On Sunday, December 26, 2004 – you probably remember – a powerful earthquake caused a tsunami that, suddenly and without warning, ended the lives of 230,000 people in a few minutes. Before that, a cyclone whiped out 500,000 in Bangladesh. After, the Haiti earthquake killed 139,000. And so it goes, all the way back to Pompeii, to Noah.
We think we have control of our destiny, but our lives can end in a second, with an earthquake or a sinkhole or a misstep on the sidewalk.
This is the story of Noah. It is dark and horrifying.
Noah is the story of judgement, of a God who exterminated all but a tiny fragment of humanity in a devastating flood.
People wonder how a loving God could do such a thing, but as I learn more of the world, I marvel that He holds back his hand. When I think of a nine year old girl chained to a bed and forced into sexual slavery in Thailand, when I think of the suffering in North Korea, of little boys forced to carry guns and kill in Sudan, I think maybe a mass judgement isn’t such a bad idea.
Judgement carries the promise of justice, of freedom for that girl, of justice for that boy. Things being set straight.
When we think of Noah, though, we frame it as a story of redemption.
Why do we Christians usually place ourselves on the ark, as God’s faithful servant escaping His wrath as he brings judgement on the world?
We’re on God’s side. We, rightly, escape. Such assurance in our own righteousness.
But we are more likely to be the people who mock, who carry on with our lives, who scoff at the idea of getting on the ship, who wonder what those odd animals are doing but not enough to truly search, and who writhe in the water as it covers our heads.
We are all under judgement. We all live under the crest of the tsunami, ten seconds prior to the earthquake, the week before the flood.
The Biblical story we paint in cute sunshiny rainbows on nursery walls and teach to our children in sing-song.
The Lord told Noah there’s going to be a floody, floody.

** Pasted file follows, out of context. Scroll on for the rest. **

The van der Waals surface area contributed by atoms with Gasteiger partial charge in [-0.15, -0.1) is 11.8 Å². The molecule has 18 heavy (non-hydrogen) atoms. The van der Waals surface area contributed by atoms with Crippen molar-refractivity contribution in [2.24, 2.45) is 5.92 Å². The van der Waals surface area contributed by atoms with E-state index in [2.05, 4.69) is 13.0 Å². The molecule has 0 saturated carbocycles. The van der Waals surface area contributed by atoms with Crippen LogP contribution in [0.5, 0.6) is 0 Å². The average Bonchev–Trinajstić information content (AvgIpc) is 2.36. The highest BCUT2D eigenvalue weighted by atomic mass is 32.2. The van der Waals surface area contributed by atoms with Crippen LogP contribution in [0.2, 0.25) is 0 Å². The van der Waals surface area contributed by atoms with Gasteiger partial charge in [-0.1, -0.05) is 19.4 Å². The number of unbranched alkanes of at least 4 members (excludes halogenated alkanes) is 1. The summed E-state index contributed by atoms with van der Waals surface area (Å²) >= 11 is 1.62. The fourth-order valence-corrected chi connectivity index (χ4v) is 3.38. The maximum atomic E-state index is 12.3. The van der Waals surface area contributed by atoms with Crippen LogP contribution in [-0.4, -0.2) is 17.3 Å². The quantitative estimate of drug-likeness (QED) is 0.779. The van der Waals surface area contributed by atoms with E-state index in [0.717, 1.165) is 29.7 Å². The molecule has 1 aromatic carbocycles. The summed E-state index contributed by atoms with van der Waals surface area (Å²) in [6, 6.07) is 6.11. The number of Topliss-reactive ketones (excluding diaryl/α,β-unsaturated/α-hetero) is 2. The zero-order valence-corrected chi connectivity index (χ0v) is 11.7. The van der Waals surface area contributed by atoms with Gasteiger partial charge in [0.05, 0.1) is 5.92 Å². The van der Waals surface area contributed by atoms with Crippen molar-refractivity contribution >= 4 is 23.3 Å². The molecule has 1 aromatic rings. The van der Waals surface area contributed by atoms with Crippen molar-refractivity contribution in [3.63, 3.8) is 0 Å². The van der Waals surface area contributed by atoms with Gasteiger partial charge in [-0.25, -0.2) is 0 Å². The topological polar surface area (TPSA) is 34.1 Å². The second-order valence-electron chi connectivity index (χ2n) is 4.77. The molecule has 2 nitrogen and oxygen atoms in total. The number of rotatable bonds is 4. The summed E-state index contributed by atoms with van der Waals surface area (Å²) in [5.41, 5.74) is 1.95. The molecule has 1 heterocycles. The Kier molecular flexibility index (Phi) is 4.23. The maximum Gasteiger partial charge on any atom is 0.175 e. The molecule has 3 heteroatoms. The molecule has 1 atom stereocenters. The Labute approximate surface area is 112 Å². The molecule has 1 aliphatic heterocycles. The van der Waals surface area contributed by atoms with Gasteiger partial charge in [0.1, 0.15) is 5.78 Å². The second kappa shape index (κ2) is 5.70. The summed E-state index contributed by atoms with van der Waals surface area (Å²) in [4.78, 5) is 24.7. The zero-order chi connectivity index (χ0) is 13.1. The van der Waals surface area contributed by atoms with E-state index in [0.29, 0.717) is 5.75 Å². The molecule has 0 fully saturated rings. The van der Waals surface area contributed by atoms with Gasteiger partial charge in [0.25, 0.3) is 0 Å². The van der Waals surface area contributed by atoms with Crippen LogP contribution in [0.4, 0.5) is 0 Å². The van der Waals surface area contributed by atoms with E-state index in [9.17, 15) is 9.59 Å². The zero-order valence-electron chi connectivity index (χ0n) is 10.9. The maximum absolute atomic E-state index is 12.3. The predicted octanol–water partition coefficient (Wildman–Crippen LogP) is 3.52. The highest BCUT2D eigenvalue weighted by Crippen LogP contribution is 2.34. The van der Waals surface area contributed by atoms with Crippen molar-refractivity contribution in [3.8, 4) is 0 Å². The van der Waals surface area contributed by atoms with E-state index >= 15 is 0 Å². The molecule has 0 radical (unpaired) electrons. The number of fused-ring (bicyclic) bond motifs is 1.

Get those animals out of the muddy, muddy.
It is a story of our own death, our own peril under the inevitable hand of justice, the unrelenting hand of judgement, the hand that will come whether we die in our beds at a ripe age or on a normal September Tuesday in the Twin Towers.
This is what we cavalierly talk about when we talk about Noah.
It is also a story of a surviving. We frame this as victory, and it is, but it is a hard and heavy victory. When you speak to the ones who clung to a balcony as the water swirled around and claimed others, who walked out of the towers just before they fell, who sat on the right side of the airplane, they say, they know two things.
One, there was no particular reason they survived. They were not faster or smarter or stronger or better or more worthy.
Secondly, there was a reason they survived. God had a plan. A purpose for saving them.
They generally say this with a sense of heaviness, a Saving Private Ryan sense of burden. Even a touch of PTSD. When you carry the weight of those who died, you carry it forever. You carry it uneasily. We once knew this in the aftermath of World Wars, but most of us have forgotten.
This is also what we talk about when we talk about Noah. Responsibility that is unbearable. Memories that are searing. Trauma that is unexplainable. Carrying on after the unimaginable. No reason to boast. Only to fall on our knees.
No wonder the man drank. He was only human, which is to say weak and inadequate.
I am glad a director with the insight and dark vision of Darren Aronofsky has taken on this story. It needs to be removed from nursery walls. It needs to be de-stuffed-animalized. It needs to be woken up.
I trust the vision of a director of Black Swan, somehow, more than those of us who sing:
The sun came out and dried up the landy landy….
Everything was fine and dandy, dandy.
It was not fine. It was not dandy.
This is what we talk about. This is Noah.